Back in November, I got a book contract – Yes, you may applaud! I’m excited about it too! – and ever since I signed, I’ve been digging deeper and deeper into the subject matter.
Without going into too much detail (not yet … not while I’m in the research/writing phase), it has to do with historical events, and I am not exaggerating when I say this is the happiest place on Earth for me.
Some of the digging is online, at least for initial information, and everyone knows what a rabbit hole the online search can be. You start in one place and before you know it you’ve hyperlinked over to the other side of the world and a century or two back in time. I love every minute of it.
But an even better rabbit hole to fall down is digging into original sources at places like the historical society and the special sections in the libraries. It’s such a thrill to discover tidbits about a person or a place. Like a sentence in someone’s diary that sheds new light on a famous incident. Or finding a guest list that uncovers connections that weren’t known before.
They’re cozy places, these historical research rabbit holes. And they’re magical. I snuggle down into them, transported to another time, where I can, for a moment, bring people to life again and relive it with them.
Though that’s only half the magic. The other half is coming up out of the hole and seeing present-day with new eyes.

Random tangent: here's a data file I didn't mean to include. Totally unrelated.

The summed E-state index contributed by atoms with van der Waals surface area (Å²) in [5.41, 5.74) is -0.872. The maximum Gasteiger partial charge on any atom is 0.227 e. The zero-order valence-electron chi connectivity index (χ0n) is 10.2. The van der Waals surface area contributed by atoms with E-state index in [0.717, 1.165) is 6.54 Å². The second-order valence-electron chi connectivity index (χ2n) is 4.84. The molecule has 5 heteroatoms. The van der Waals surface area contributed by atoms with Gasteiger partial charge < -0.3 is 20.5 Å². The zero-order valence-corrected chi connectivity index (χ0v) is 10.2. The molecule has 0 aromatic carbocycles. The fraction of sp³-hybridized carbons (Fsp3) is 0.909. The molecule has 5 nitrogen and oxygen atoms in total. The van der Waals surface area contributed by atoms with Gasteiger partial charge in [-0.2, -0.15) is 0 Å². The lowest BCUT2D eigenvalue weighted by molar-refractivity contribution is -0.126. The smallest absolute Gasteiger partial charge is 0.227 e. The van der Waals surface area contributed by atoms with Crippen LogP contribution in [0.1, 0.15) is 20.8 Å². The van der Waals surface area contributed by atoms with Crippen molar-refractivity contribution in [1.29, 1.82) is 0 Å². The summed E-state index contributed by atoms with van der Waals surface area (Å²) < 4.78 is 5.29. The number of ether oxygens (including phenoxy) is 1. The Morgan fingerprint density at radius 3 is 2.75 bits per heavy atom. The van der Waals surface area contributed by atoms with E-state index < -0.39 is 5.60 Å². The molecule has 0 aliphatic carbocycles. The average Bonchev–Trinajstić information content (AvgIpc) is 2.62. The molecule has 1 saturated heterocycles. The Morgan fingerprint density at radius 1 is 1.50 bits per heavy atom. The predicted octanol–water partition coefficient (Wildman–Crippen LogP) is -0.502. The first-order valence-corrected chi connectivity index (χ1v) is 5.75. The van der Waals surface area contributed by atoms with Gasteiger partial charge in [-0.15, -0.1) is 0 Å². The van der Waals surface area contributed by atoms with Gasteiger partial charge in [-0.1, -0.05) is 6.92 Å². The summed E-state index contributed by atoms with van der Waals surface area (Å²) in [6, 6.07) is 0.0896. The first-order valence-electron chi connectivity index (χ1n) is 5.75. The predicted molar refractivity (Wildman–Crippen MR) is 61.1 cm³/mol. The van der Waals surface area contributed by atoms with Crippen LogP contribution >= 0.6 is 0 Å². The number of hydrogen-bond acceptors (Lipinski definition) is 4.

Spend enough time in yesterday, and today will have a sense of timelessness about it. Tomorrow too. As if everything has already happened before, and the contemporary is just a repeat, as the future will be.
Percy Bysshe Shelley, one of the major English Romantic poets, said it far better than I: “History is a cyclic poem written by time upon the memories of man.”
It may sound strange, but that’s actually an encouraging thought. No need to worry about the current state of affairs in the world. Similar – and worse – things happened years ago, and we lived through them. Well, maybe not “we,” but someone did. (Unless you’re doing the research, and then you get to live through it too.)
When I started this project, I thought it was a fabulous writing opportunity. I had no idea the research phase would bring with it such a sense of peace and comfort. What a fabulous discovery. Something I can use to decorate my rabbit hole. I might stay a while.